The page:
Closeup of Twill Dress Shirt Fabric

Men’s Dress Shirt Fabric Basics

A comprehensive guide to understanding the basics of men's shirt fabrics

A great dress shirt is the sum of all it’s parts, and fabric is the cornerstone. The fit and style can be exceptional, but without high quality fabric your shirt will feel uncomfortable. The most common fabric used for men's dress shirts is 100% cotton. This is for good reason. Let's look into the elements of great dress shirt fabrics below.


It all begins with cotton

Cotton is a soft, fluffy, natural fiber that grows in a boll, or protective case, around the seeds of the cotton plants of the genus Gossypium in the family of Malvaceae. The fiber is spun into yarn or thread and woven into a soft, breathable textile.
Cotton Crop Close-up

Cotton Quality

Cotton quality is based on the fiber length and thickness. The best cotton grows with longer, finer fibers. These longer fibers increase the strength of your shirt because there are less breaks in the yarn structure. Also, longer fibers make smoother yarns because there are less fiber ends. The ends of a fiber are what create the the look of fuzz on the fabric surface. The finer the fiber, the finer the yarn. This in turn creates a finer fabric. When a finer weight fabric is not necessary, finer yarns are combined together to make multiple ply fabrics. These finer fabrics have increased durability and abrasion resistance and are smoother to the touch.

Cotton Quality

Cotton Source

The location of where the cotton plants are grown and the variety makes a difference. A few examples of this are Egyptian cotton, Pima cotton (America & Peru), and Sea Island cotton (Caribbean). The climate and natural conditions make a difference for the cotton species. Climate affects consistent growing conditions;

the more even the growing conditions, the smoother the fibers.

Temperature and weather fluctuations cause the plant to grow the cotton fibers at different rates. Prized cotton matures through climate consistency. Prized cotton is also more rare and expensive if there is less agricultural planting space; such is the case for Sea Island Cotton.
Cotton Field

4 species of cotton:

Gossypium Hirsutum
Gossypium Barbadense
Gossypium Arboreum
Gossypium Herbaceum
Cotton Cones
Fabric Ply
Depending on the fiber thickness, yarns are composed of one to two threads (aka plys) twisted together to make a single yarn. This yarn is woven together to make the fabric. The number of plys in a fabric depends on the needs of the fabric, cost, and look. Single ply fabrics can be heavy with more course yarns or, single ply fabrics can be fine as silk as the yarn count increases. Two-ply fabrics are common in fine dress or casual shirts. They are generally finer and tighter weave than 1-ply fabrics. The finest cotton can need 3 plys to create a substantial fabric. An example of this is 200 thread count.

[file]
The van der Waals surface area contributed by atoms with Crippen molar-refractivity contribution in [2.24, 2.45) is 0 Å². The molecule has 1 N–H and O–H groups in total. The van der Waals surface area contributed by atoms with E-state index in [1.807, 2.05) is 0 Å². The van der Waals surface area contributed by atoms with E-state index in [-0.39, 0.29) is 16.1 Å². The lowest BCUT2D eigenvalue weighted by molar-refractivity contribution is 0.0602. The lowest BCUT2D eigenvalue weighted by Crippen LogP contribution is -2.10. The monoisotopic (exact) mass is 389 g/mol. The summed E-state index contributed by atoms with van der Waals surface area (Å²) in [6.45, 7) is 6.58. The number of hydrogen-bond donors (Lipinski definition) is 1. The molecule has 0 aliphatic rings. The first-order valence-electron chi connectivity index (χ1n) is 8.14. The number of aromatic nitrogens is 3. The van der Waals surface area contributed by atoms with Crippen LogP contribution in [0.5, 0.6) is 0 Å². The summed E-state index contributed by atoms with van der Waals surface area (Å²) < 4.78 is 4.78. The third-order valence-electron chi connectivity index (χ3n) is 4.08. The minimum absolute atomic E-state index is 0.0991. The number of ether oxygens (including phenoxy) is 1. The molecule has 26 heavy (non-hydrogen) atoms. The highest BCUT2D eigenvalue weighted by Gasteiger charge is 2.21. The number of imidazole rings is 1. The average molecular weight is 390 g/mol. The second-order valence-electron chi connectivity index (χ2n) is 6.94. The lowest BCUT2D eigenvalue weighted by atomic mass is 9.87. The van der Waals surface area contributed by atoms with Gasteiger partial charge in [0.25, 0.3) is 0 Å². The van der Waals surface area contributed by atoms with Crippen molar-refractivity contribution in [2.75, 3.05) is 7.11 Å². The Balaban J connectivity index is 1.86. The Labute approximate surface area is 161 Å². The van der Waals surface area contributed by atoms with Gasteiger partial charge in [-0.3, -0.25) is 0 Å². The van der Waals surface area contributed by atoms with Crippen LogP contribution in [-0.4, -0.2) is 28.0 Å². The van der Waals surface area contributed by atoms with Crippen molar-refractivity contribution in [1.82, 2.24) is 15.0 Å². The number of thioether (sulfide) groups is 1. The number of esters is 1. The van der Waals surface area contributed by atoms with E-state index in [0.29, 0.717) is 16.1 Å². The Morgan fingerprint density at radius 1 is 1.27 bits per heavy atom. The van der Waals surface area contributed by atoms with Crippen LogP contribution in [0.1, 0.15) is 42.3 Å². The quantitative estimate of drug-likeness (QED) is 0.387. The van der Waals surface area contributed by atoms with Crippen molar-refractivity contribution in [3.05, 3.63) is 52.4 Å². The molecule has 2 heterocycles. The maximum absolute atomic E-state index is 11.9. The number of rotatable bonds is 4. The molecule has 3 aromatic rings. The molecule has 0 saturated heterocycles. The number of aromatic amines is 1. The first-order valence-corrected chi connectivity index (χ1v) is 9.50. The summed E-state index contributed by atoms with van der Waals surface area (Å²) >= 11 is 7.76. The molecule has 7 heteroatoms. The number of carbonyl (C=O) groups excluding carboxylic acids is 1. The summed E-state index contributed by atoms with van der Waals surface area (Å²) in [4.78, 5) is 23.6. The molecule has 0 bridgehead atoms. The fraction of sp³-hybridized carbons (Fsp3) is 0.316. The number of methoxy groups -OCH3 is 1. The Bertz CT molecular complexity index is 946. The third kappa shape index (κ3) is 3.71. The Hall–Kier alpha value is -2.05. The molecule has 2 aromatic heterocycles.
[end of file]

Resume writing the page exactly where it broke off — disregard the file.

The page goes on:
Thread Count
Thread count is referred to by size numbers: 30’s, 60’s, 80’s, 100’s, 120’s, etc. up to 200’s. This number refers to the yarn size. The larger the number, the finer the yarn. The higher the thread count the smoother, silkier and more expensive the fabric. Also the higher the thread count the more plys necessary to create the fabric, for example 2/120’s means 2 plys of 120’s thread count. We use 2-ply fabrics with an average of 80’s thread count to achieve a soft smooth feel with a weight, density, and durability.
Fabric Finish

The final step after the yarns have been woven together. This step can make all the difference. Most shirt makers and customers overlook the importance of finishing. Depending on the desired results, fabrics are passed though large machines that do the following finishes:


This is a process of burning/singeing the excess fibers off the final goods to give a smoother finish.


This is a process of the fabric being passed between heated rollers to generate a smooth, polished or embossed effect depending on the roller surface.


This process treats the fabric with a caustic soda solution which causes the fibers to swell; resulting in an improved luster, strength, and dying/color absorption.


During raising, the fabric surface is treated with sharp teeth to lift the surface fibers, thereby imparting hairiness, softness and warmth, as in flannel.

Enzyme Washing

During this process the fabric is washed in a solution with a mild enzyme that “eats” the hairs off the surface to create a smoother hand.


Chemicals can be applied to the fabric to achieve non-iron properties. Most often true non-iron shirts are treated in garment form with a spray or dip process. Learn more about our stance on non-iron here
Next: Shirt Fabric Weaves Guide